The type of surgery will decide the recovery rate and the activities that you can perform. For instance, if the surgery is vaginal or laparoscopic, then the recovery time is usually three weeks, and you can return to your regular activities. But if you have had an abdominal hysterectomy, then the recovery time is usually around six weeks.

There might also be some changes in your sexual life as well. If the ovaries are removed, then there might be a reduction in the sex drive and an increase in vaginal dryness. But there are other treatments that are available to overcome such conditions that are associated with the hormones, such as estrogen therapy.

Frequently Asked Questions


1.

What Happens to the Body When You Have a Hysterectomy?

After the hysterectomy, the body may experience various long-term changes. They include symptoms of menopause (when the ovaries were removed) and changes in sex drive or mood. Rare complications that require future surgeries can also occur.

2.

Can You Still Have an Orgasm after a Hysterectomy?

After undergoing a hysterectomy, there is nothing like you cannot have an orgasm. The clitoris and labia are present, which are highly sensitive, and it is unknown what role the cervix is playing in orgasm. It is said that removing the cervix can have side effects, but some others say it does not.

3.

What Are the Disadvantages of Having a Hysterectomy?

Hysterectomy is one of the major surgeries that carry the possibility of severe infections, blood clots, bowel obstruction, hemorrhage, or urinary tract injury. The long-term risks include bladder or bowel problems, early menopause, and scars and adhesions in the pelvic area.

4.

How Do Ovaries Stay in Place after Hysterectomy?

Ovaries stay in place after the hysterectomy procedure because they are attached to the abdomen with the help of a ligament named the suspensory ligament, which is considered to be a part of the broad ligament of the uterus.

5.

What Does a Man Feel When a Woman Has Had a Hysterectomy?

Most husbands worry their wives may turn different or will no longer express interest in them. But the reality is that sex after hysterectomy is surprisingly similar as before for men. This is because they need to understand that the surgeon removes the uterus alone during the hysterectomy procedure and takes steps to maintain vaginal functionality.

6.

What Are the Do and Don’Ts after a Hysterectomy?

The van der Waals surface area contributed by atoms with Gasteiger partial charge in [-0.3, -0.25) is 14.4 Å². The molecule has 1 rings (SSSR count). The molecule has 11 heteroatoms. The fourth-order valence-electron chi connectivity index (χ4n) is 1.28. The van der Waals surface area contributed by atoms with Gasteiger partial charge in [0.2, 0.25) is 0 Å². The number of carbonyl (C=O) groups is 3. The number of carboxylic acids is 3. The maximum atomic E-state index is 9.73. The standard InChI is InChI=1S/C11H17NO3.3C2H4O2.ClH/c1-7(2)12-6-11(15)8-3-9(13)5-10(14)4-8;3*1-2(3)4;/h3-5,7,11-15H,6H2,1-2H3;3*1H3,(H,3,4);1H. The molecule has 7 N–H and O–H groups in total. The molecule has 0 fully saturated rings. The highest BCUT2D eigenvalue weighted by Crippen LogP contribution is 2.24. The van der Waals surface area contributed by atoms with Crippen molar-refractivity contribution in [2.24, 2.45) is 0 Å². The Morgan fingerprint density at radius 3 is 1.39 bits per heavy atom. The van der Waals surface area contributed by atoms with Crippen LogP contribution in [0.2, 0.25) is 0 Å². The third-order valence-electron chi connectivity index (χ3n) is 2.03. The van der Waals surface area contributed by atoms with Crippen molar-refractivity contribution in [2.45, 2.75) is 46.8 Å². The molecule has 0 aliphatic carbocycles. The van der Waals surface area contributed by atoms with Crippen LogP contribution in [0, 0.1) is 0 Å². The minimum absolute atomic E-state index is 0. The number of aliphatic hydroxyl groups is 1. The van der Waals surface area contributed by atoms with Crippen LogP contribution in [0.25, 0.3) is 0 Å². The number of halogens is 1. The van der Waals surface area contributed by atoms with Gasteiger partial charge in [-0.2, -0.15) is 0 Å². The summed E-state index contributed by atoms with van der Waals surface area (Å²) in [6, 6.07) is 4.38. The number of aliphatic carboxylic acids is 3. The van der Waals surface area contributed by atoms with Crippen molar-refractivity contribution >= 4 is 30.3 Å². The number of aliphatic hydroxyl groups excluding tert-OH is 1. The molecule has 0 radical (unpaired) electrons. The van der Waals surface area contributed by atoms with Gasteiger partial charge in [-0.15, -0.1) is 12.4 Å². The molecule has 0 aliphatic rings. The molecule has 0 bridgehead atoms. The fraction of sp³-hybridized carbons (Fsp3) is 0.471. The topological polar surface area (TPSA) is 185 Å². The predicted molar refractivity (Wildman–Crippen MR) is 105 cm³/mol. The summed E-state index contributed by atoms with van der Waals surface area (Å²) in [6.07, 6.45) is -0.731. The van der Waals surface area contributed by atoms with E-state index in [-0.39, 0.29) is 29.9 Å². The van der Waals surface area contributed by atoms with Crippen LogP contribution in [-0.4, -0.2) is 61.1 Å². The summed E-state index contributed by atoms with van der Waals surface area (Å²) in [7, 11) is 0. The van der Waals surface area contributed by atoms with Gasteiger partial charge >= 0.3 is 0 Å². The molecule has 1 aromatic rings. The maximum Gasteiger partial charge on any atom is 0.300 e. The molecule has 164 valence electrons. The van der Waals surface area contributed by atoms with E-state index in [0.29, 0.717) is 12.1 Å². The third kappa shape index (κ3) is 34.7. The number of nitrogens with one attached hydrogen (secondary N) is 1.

After the hysterectomy,
- Do not lift anything heavy for one month.
- Stay active but avoid strenuous physical activities for at least six weeks.
- Resume with the sexual activity after 6 weeks.
- To return to the regular activities, follow the doctor's recommendations.

7.

Will My Stomach Go Down after a Hysterectomy?

After a hysterectomy, the belly appears swollen and puffy, and this is common. The swelling takes several weeks to go down, but it may take about 6 weeks to recover fully.

8.

Where Does Sperm Go When a Woman Has a Hysterectomy?

Following hysterectomy, the reproductive tract is separated from the abdominal cavity, so the sperm has nowhere to go, and it gets eventually expelled from the body along with the normal vaginal secretions.

9.

Are There Any Benefits of Having a Hysterectomy?

Hysterectomy improves the quality of life. In some women, it helps to relieve pain and stop heavy bleeding. For others, this surgery is done to prevent or treat cancer. So, before undergoing a hysterectomy, talk to the doctor about how a hysterectomy helps to improve the symptoms.

10.

What Hurts after a Hysterectomy Procedure?

In the weeks following the hysterectomy procedure, you might experience the following at the incision site:
Pain.
- Swelling.
- Redness.
- Bruising.
- Burning.
- Itching.

11.

Do You Urinate a Lot after a Hysterectomy?

Urinary incontinence also occurs after a hysterectomy because of the abnormal connection between two body parts, the bladder and the vagina, which can cause continual leakage of urine.

12.

Why Is It Hard to Urinate after a Hysterectomy?

Difficulty in urinating after surgery is a condition known as postoperative urinary retention (POUR). It is the inability to urinate after surgery despite the bladder being full. It occurs when the surgery interferes with bladder functions.

13.

Why Is My Urine Green after a Hysterectomy?

The yellow color of urine is due to the compound urochrome. When urochrome combines with methylene blue, it forms a harmless compound that creates a green or greenish-blue color. The intensity of the green pigment in urine is dose-related.

14.

Can I Walk Up and Down Stairs after a Hysterectomy?

After surgery, you may go up and downstairs but will walk and climb slowly at first, with one leg at a time. It gets easier when the body heals but avoids lifting heavy objects for six weeks after surgery.

Last reviewed at:
11 Dec 2021  -  5 min read